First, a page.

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In the US, Black survivors are nearly invisible in the Catholic clergy sexual abuse crisis

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Reporters Tiffany Stanley and Lea Skene broke new ground in detailing how Black victims of Catholic clergy sex abuse have largely been overlooked.

After Maryland’s attorney general released a scathing report on child sex abuse in the Archdiocese of Baltimore, Religion reporter Stanley and Baltimore-based reporter Skene set out to discover how the abuse affected Black children in the region. The task proved daunting. The report provided no context about race, and the U.S. Catholic church generally does not publicly track the race of victims. Advocates knew of few names, telling the AP the public voices of clergy abuse were overwhelmingly white, even in Baltimore — home to a historic Black Catholic community. So Stanley and Skene set out to create their own data. By cross-referencing the report with parishes that have significant Black populations, they constructed a detailed list of where and when abusers had been on staff at the region’s Black parishes. They found that of the 27 parishes in question, at least 19 — 70% — previously had priests who have been accused of sexual abuse.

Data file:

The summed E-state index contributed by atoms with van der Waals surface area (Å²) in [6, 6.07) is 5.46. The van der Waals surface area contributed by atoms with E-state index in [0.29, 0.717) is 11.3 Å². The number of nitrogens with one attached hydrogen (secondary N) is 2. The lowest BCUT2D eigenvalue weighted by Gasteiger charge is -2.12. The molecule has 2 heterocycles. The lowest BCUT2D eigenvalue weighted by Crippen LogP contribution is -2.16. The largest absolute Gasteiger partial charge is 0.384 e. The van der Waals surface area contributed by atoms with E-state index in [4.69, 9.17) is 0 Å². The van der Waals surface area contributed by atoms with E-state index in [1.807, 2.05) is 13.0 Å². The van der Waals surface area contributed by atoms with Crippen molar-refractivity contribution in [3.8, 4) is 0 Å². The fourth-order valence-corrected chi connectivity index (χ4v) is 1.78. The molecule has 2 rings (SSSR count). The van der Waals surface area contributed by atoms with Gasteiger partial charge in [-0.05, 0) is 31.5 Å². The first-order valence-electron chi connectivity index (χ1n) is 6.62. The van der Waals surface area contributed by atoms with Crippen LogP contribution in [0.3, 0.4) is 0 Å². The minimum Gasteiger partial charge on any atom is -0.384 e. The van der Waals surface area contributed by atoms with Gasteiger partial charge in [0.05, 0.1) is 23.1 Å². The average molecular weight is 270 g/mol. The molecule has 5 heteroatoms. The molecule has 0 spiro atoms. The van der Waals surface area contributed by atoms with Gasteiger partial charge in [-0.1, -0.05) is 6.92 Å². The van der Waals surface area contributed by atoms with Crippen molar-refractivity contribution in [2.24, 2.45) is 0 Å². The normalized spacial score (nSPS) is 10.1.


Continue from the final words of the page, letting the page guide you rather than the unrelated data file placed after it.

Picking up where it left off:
For six months, they worked to earn the trust of victims. Some did not want to go on the record, fearing stigma or community backlash. One, Charles Richardson, had barely spoken of his abuse, but made the decision to use his name and share story publicly for the first time in the article.

The story was featured by numerous prominent local, national and religious outlets. Stanley and Skene received praise for their work, including from one accountability expert who said he was “moved to tears reading it.”

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